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Featured DVD Review: Truth In Numbers

March 3rd, 2011

Truth In Numbers - Buy from Amazon

Truth In Numbers is a documentary about Wikipedia. And if you've never heard of Wikipedia... Welcome to the Internet. This must be your first time here. The film was made in 2006 but didn't get a release untill last year, while it came out on DVD in January. Four years is a long time for a movie to sit on a shelf, it's even longer when it is a documentary. Will this be a fatal flaw? Or can the film overcome this?

The Movie

The film can basically be broken up into two sections that are somewhat intermingled. Firstly, there's a look at the creation of Wikipedia and its founder, Jimmy Wales. The historical and technical side of things was more interesting than the look at Jimmy Wales as a person, but it is sadly the smallest segment of the film. (And the most out of date.) The vast majority of the film is talking heads discussing the site, how it is run, and its impact on society.

Much of the film was spent attacking and defending the veracity of Wikipedia as a source of knowledge. I do have an issue with the truthiness of the movie, to borrow a word from Stephen Colbert. Very early in the movie they mention an alleged deal between Google an Wikipedia to boost the rankings of its search results. The founder, Jimmy Wales, denies any such deal, and there doesn't need to be any. For those who don't know, one of the main criteria Google looks for when ranking a page is links. The more links going to a particular page, the higher its rank in a Google search, all other factors being equal. Every single Wikipedia page has links to so many other Wikipedia pages that there's a game people play, trying to find pathways from two completely separate topics. This interlinking from within Wikipedia will naturally boost its Google ranking. (Another factor is popularity, which also helps their ranking.) But this alleged deal is brought up with no other explanation offered as to the high rankings it gets on Google searches, which strikes me as a potential sign of bias in the documentary itself.

Secondly, when attacking the credibility of Wikipedia, they interviewed a lot of experts. The people who are defending Wikipedia are fewer and tend to be, well, non-professionals to be polite. It reminds me of the run-up the war in Iraq. Major news organizations would interview generals and politicians and academics who were pro-war, but when it came to critics, they would interview actors and singers. There were many generals and politicians and academics that were against the war, but they had a much harder time getting on TV to explain why. Viewers would then get the impression that all the "Serious People" were for the pro-war, and the only ones who were not were the dirty hippies from Hollywood. The same happens here. The majority of the "Serious People" think Wikipedia is bad, while the majority of those that support it are hopeless idealists.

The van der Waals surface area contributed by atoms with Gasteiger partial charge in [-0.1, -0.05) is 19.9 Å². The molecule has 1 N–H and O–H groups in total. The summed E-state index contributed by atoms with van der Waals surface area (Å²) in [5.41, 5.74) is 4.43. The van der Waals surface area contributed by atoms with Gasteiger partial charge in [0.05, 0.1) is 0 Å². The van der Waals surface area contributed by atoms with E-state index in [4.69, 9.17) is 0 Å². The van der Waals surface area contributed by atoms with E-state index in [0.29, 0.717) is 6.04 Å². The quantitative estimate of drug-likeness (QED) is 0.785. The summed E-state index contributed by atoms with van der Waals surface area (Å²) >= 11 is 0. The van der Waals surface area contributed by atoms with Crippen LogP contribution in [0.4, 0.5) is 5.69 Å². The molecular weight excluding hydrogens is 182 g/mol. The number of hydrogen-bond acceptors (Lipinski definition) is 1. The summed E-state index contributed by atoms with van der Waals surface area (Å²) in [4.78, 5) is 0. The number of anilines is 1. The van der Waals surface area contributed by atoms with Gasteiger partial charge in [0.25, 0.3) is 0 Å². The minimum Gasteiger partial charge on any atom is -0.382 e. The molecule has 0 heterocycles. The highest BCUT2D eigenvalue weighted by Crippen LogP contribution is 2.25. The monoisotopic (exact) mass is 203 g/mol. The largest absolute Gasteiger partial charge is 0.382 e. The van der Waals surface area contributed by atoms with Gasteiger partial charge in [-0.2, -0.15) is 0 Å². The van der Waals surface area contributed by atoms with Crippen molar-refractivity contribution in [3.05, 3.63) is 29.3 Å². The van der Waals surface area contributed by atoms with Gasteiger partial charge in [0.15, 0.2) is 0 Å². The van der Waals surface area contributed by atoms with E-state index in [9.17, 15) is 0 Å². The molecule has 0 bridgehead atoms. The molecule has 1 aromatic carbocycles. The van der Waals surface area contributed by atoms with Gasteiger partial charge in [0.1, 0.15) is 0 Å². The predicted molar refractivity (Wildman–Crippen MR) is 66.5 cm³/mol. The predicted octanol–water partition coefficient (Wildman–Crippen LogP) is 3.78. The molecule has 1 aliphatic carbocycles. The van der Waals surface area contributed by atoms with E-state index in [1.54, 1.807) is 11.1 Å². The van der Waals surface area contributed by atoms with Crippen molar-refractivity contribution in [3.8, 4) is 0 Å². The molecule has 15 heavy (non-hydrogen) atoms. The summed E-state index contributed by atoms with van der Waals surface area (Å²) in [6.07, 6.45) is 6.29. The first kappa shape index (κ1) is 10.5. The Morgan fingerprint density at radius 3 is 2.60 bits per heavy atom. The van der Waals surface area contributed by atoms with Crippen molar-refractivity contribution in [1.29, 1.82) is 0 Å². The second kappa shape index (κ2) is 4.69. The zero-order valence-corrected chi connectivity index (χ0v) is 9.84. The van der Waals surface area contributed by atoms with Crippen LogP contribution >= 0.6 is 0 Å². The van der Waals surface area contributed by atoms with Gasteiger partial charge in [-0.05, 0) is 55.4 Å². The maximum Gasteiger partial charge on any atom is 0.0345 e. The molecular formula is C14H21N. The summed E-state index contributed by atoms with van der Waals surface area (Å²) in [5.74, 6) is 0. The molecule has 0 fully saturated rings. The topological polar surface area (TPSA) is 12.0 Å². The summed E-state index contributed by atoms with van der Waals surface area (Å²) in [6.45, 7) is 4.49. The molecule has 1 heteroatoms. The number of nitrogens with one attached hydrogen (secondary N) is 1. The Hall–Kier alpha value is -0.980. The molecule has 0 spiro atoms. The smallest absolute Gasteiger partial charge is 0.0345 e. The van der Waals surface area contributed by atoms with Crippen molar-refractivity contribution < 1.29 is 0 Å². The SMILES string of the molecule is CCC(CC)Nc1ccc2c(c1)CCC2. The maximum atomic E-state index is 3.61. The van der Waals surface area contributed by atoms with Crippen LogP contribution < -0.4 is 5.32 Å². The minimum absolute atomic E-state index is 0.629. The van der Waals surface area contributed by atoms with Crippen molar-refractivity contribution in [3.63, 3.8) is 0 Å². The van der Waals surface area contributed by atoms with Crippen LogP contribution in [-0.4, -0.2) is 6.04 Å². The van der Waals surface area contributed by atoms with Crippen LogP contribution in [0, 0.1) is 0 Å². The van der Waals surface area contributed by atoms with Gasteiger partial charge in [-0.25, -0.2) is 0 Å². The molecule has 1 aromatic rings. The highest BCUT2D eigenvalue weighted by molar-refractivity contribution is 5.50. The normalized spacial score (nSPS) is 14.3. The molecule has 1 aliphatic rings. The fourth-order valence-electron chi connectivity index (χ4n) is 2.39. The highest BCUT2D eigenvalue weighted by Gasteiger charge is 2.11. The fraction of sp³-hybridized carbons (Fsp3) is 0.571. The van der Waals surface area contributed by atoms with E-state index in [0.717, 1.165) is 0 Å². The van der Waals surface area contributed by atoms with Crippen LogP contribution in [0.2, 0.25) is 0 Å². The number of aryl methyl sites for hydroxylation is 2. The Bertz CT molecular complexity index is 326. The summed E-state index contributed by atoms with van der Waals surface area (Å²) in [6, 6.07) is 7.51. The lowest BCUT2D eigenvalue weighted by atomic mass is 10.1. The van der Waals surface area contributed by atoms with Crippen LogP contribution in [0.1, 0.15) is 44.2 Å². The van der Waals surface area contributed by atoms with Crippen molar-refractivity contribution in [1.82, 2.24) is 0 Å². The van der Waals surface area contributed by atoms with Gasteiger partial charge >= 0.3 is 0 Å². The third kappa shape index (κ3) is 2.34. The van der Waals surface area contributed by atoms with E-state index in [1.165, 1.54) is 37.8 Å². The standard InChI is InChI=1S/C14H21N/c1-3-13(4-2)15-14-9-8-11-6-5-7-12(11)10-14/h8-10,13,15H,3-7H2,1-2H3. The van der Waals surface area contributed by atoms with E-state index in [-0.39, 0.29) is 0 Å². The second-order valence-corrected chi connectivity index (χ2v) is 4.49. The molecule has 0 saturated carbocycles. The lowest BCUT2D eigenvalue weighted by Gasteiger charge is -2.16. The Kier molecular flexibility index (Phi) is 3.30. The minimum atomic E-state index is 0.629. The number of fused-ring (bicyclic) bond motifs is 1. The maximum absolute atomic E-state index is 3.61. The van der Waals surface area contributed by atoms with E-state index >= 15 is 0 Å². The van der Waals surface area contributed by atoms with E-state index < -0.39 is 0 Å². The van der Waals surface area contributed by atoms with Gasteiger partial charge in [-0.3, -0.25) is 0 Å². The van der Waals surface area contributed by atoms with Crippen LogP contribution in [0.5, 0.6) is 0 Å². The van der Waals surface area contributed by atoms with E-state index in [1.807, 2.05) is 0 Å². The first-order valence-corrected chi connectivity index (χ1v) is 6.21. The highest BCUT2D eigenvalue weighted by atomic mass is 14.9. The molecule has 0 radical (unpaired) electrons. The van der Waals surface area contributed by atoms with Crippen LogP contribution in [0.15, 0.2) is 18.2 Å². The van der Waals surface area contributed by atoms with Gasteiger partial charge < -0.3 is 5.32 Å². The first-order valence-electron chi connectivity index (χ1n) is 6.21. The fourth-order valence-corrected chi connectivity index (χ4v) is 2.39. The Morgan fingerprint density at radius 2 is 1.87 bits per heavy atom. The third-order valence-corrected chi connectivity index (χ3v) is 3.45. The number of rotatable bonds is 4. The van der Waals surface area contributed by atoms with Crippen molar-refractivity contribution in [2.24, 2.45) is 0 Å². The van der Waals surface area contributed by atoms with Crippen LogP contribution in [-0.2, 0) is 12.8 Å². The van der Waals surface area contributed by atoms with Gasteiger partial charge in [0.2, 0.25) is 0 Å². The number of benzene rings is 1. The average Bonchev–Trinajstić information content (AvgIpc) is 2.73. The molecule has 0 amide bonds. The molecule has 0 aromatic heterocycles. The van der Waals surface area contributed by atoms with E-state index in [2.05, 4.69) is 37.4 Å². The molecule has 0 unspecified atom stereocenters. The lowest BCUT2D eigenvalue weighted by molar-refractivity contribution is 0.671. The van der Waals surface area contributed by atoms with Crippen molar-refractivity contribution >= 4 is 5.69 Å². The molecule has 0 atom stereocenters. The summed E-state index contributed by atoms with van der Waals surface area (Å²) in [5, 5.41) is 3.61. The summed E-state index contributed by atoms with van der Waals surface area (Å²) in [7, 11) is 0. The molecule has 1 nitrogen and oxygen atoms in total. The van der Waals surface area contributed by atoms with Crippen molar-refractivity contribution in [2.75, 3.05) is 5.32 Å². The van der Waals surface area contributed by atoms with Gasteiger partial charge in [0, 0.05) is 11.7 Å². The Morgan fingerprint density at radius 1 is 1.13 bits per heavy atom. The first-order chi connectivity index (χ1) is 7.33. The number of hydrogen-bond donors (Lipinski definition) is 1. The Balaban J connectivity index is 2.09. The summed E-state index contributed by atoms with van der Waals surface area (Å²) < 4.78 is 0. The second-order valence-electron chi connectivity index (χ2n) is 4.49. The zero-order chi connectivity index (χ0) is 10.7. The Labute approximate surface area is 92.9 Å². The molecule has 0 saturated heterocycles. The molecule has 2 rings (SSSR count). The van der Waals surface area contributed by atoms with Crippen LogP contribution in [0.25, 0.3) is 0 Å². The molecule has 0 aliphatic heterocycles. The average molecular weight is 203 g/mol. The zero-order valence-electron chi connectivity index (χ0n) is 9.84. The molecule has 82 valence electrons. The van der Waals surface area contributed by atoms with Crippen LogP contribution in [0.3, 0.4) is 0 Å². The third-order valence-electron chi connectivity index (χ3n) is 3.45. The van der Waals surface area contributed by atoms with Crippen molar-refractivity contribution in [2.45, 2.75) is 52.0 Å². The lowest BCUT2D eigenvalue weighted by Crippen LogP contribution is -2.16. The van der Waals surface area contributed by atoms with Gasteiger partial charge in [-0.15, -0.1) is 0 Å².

Finally, every single complaint you can make against Wikipedia, you can also make against every other source of knowledge out there. Companies are editing Wikipedia to erase information damaging to their image? They've done that to local news stories. One of the "journalists" working for the New York Times said it wasn't their job to fact check what the government told them, only to report it. Errors in factual information? Many high school biology textbooks still have that stupid map of the tongue in them. Or watch Shattered Glass. People lying about their credentials? Do I even need to give examples of people in the media lying on their resume?

I'm not saying Wikipedia is perfect (it can't be, because I don't have a page) but I trust a well-referenced article on Wikipedia more than I trust anything coming out of corporate for-profit media.

The Extras

There are three deleted scenes. The first is on sock puppets, the second is on some of the less than ethical edits, and the final one is one new ways to look at who is editing what pages.

The Verdict

Truth In Numbers has a lot of interesting interviews with many people who have passionate views on Wikipedia, some positive and some negative. I do have some issues with the balance in the film, but it is still worth checking out. There are not a lot of extras on the DVD, so I would rate it as a rental.

One last point on something one of the anti-Wikipedia people mentioned, if anyone looks at the size of a Wikipedia article to determine relative importance, that person is beyond help. Bringing up the length of Pamela Anderson's entry as an attack is really just praising Wikipedia with faint damnation.

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